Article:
The Paris Climate Change agreement, global trade, New Zealand’s contribution to Afghanistan and regional security are likely to be on the agenda as U.S. Secretary of State Rex Tillerson prepares to arrive in New Zealand on Tuesday.

Tillerson is slated to meet with Prime Minister Bill English and Minister for Foreign Affairs Gerry Brownlee in Wellington on Tuesday, with New Zealand aiming to strengthen and promote economic ties with its third-largest individual trading partner.

“We share a deep interest in maintaining peace, prosperity and stability in the Asia Pacific region and we have worked closely together to counter terrorism in Iraq and Afghanistan,” Brownlee said ahead of the visit.

It comes as defense officials wrap up the 16th Asia Security Summit — also known as the Shangri-La Dialogue — a meeting of ministers and delegates from over 50 countries to examine the region’s most enduring security challenges.

“The U.S. have got a very important leadership role in the Asia Pacific region,” New Zealand’s defense minister, Mark Mitchell, told CNBC.

“Actions speak louder than words, and the amount of resources that they’re actually dedicating and positioning to come into the area speaks very clearly to the intent that they are going to have a very strong leadership role.”

Defense officials have used the Shangri-La Dialogue to urge greater regional security corporation, in another effort to curb the rise of Islamic extremism in the aftermath of the London Bridge attack.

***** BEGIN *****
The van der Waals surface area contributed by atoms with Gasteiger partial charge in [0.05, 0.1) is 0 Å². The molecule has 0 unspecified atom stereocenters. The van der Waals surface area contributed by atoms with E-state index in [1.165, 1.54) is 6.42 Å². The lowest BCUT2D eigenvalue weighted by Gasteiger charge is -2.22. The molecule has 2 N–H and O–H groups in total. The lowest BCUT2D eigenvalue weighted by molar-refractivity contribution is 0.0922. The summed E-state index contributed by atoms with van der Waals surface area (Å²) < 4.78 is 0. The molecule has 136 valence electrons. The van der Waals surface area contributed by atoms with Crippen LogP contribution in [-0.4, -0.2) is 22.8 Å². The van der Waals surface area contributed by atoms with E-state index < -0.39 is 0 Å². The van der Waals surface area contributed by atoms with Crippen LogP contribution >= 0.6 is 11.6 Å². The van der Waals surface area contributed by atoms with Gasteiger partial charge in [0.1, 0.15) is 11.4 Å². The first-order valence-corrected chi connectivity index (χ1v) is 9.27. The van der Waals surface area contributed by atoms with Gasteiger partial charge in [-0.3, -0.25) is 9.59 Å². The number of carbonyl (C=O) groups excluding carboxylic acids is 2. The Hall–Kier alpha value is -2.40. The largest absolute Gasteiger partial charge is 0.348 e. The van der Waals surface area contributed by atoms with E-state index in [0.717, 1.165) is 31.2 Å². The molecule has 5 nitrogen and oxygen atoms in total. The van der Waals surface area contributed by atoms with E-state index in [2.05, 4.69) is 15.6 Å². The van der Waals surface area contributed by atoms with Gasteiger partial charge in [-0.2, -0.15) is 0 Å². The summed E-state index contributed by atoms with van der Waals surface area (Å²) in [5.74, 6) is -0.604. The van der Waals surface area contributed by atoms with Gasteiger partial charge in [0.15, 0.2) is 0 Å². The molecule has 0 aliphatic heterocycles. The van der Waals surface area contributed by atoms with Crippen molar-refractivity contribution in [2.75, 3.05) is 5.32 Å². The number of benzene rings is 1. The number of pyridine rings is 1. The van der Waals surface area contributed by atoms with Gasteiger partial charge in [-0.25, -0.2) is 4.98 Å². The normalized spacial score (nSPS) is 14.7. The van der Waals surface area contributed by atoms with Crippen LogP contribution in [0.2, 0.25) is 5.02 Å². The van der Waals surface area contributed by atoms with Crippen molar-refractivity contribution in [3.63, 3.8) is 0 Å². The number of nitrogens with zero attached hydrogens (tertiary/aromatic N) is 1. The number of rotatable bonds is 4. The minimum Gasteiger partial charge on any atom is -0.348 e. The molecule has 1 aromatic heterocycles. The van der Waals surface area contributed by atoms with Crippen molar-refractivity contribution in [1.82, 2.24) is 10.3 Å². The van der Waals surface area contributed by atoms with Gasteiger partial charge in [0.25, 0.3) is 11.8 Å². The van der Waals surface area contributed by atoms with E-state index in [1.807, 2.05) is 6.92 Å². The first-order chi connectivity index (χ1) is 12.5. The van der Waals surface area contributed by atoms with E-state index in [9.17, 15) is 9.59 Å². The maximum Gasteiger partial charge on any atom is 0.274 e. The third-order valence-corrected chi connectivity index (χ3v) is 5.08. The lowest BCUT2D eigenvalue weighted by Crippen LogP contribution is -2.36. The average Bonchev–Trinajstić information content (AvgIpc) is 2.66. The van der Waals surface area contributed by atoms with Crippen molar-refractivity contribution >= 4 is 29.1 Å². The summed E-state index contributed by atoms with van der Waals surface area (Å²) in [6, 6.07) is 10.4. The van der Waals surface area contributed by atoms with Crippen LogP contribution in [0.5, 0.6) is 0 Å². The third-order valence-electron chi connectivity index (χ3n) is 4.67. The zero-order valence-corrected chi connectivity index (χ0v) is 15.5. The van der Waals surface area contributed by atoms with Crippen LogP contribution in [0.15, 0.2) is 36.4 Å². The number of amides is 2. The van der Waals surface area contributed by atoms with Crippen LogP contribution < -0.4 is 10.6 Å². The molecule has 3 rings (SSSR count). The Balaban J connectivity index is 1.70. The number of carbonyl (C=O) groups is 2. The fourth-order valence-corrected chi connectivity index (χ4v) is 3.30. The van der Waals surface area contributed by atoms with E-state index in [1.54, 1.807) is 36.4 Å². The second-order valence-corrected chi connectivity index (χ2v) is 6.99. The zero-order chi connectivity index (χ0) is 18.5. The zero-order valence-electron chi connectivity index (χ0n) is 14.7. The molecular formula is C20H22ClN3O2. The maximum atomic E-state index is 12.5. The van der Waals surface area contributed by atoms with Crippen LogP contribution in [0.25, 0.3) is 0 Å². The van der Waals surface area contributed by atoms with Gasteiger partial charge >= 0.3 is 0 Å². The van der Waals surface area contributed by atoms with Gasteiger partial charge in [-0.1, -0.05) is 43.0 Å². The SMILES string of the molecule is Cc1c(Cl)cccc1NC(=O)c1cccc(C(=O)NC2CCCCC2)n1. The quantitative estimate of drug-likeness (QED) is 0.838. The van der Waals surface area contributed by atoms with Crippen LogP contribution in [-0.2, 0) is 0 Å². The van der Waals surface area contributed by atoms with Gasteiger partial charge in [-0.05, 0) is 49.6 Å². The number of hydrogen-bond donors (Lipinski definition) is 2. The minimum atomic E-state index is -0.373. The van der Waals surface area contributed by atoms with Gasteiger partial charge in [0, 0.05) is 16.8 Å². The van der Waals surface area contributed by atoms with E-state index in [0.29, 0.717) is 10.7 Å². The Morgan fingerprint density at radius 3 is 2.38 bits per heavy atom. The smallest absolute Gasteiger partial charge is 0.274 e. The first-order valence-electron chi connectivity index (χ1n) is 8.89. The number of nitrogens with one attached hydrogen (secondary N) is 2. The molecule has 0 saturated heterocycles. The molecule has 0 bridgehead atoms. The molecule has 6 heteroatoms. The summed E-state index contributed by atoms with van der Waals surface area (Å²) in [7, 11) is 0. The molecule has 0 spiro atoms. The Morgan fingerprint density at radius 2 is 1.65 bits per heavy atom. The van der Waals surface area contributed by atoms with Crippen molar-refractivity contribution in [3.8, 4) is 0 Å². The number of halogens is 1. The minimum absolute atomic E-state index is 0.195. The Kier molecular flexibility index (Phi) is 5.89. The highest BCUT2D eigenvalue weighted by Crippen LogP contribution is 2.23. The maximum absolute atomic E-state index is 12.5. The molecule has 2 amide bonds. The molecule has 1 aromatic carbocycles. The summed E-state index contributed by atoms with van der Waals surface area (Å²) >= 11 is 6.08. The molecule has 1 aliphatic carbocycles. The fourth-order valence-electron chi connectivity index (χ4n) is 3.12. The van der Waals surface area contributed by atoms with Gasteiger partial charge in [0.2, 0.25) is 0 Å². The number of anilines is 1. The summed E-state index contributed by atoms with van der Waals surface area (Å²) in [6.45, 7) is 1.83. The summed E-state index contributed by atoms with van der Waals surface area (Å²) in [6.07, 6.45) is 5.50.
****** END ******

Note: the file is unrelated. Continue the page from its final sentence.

“There is a strong commitment between all of the nation’s participating, including the U.K., that we recognize and understand that terrorism is at the forefront of everyone’s mind,” said Mitchell.

“The problem with the terrorism and the ideology that we’re dealing with is that it has the ability to morph and change and spring up in different parts of the world.

“Everyone has recommitted and is showing resolve to actually deal with this terrible, tainted, corrupted ideology,” he added.

According to Mitchell, the biggest threat is militant group Islamic State and “returning foreign fighters, existing groups that are starting now to grow and trying to develop a caliphate.”

“I think this is a very big focus for all of us in the region to make sure that we don’t allow them to get this foothold.”

After a major review of its security and intelligence legislation, New Zealand policymakers recently moved to strengthen rules regarding returning foreign fighters.

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